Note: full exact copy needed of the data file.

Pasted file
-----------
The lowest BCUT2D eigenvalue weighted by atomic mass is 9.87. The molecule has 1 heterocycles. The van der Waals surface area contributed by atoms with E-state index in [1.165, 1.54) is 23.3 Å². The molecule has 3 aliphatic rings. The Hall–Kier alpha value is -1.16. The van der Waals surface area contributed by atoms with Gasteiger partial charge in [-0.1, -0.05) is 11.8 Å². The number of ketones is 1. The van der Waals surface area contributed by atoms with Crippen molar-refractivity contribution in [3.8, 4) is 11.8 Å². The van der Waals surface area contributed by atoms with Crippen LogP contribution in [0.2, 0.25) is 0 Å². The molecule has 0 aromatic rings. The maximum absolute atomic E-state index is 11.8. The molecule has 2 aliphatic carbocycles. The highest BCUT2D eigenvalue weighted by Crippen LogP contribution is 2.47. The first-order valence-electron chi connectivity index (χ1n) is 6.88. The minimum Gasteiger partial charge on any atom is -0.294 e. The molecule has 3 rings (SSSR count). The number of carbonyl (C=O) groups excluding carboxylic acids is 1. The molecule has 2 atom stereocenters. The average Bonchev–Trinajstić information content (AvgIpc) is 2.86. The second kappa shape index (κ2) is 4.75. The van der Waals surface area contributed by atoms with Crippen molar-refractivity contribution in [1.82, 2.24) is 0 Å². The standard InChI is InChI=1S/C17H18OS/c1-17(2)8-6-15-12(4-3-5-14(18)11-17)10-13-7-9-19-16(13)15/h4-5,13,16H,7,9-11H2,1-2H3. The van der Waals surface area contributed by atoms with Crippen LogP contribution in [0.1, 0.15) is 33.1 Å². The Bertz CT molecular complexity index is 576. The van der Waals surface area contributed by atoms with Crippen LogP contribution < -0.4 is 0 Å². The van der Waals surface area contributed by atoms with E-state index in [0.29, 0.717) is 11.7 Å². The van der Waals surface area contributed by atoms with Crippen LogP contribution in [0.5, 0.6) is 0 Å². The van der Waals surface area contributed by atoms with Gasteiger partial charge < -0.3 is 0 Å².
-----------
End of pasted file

The lowest BCUT2D eigenvalue weighted by atomic mass is 9.87. The molecule has 1 heterocycles. The van der Waals surface area contributed by atoms with E-state index in [1.165, 1.54) is 23.3 Å². The molecule has 3 aliphatic rings. The Hall–Kier alpha value is -1.16. The van der Waals surface area contributed by atoms with Gasteiger partial charge in [-0.1, -0.05) is 11.8 Å². The number of ketones is 1. The van der Waals surface area contributed by atoms with Crippen molar-refractivity contribution in [3.8, 4) is 11.8 Å². The van der Waals surface area contributed by atoms with Crippen LogP contribution in [0.2, 0.25) is 0 Å². The molecule has 0 aromatic rings. The maximum absolute atomic E-state index is 11.8. The molecule has 2 aliphatic carbocycles. The highest BCUT2D eigenvalue weighted by Crippen LogP contribution is 2.47. The first-order valence-electron chi connectivity index (χ1n) is 6.88. The minimum Gasteiger partial charge on any atom is -0.294 e. The molecule has 3 rings (SSSR count). The number of carbonyl (C=O) groups excluding carboxylic acids is 1. The molecule has 2 atom stereocenters. The average Bonchev–Trinajstić information content (AvgIpc) is 2.86. The second kappa shape index (κ2) is 4.75. The van der Waals surface area contributed by atoms with Crippen molar-refractivity contribution in [1.82, 2.24) is 0 Å². The standard InChI is InChI=1S/C17H18OS/c1-17(2)8-6-15-12(4-3-5-14(18)11-17)10-13-7-9-19-16(13)15/h4-5,13,16H,7,9-11H2,1-2H3. The van der Waals surface area contributed by atoms with Crippen LogP contribution in [0.1, 0.15) is 33.1 Å². The Bertz CT molecular complexity index is 576. The van der Waals surface area contributed by atoms with Crippen LogP contribution < -0.4 is 0 Å². The van der Waals surface area contributed by atoms with E-state index in [0.29, 0.717) is 11.7 Å². The van der Waals surface area contributed by atoms with Crippen LogP contribution in [0.5, 0.6) is 0 Å². The van der Waals surface area contributed by atoms with Gasteiger partial charge < -0.3 is 0 Å².